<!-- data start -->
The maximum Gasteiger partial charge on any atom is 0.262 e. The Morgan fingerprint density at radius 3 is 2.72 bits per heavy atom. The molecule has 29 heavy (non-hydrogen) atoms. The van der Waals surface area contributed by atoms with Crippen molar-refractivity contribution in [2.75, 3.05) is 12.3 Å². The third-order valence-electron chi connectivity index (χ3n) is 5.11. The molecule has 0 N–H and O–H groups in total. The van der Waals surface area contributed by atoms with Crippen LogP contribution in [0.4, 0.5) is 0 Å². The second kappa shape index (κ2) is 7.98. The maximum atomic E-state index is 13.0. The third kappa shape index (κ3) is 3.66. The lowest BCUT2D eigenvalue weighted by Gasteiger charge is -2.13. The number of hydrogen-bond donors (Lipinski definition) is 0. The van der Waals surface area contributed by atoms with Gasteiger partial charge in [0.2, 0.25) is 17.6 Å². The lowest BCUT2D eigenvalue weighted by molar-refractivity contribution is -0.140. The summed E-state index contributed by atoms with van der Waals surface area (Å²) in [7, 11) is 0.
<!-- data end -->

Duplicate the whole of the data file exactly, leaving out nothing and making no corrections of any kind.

The maximum Gasteiger partial charge on any atom is 0.262 e. The Morgan fingerprint density at radius 3 is 2.72 bits per heavy atom. The molecule has 29 heavy (non-hydrogen) atoms. The van der Waals surface area contributed by atoms with Crippen molar-refractivity contribution in [2.75, 3.05) is 12.3 Å². The third-order valence-electron chi connectivity index (χ3n) is 5.11. The molecule has 0 N–H and O–H groups in total. The van der Waals surface area contributed by atoms with Crippen LogP contribution in [0.4, 0.5) is 0 Å². The second kappa shape index (κ2) is 7.98. The maximum atomic E-state index is 13.0. The third kappa shape index (κ3) is 3.66. The lowest BCUT2D eigenvalue weighted by Gasteiger charge is -2.13. The number of hydrogen-bond donors (Lipinski definition) is 0. The van der Waals surface area contributed by atoms with Gasteiger partial charge in [0.2, 0.25) is 17.6 Å². The lowest BCUT2D eigenvalue weighted by molar-refractivity contribution is -0.140. The summed E-state index contributed by atoms with van der Waals surface area (Å²) in [7, 11) is 0.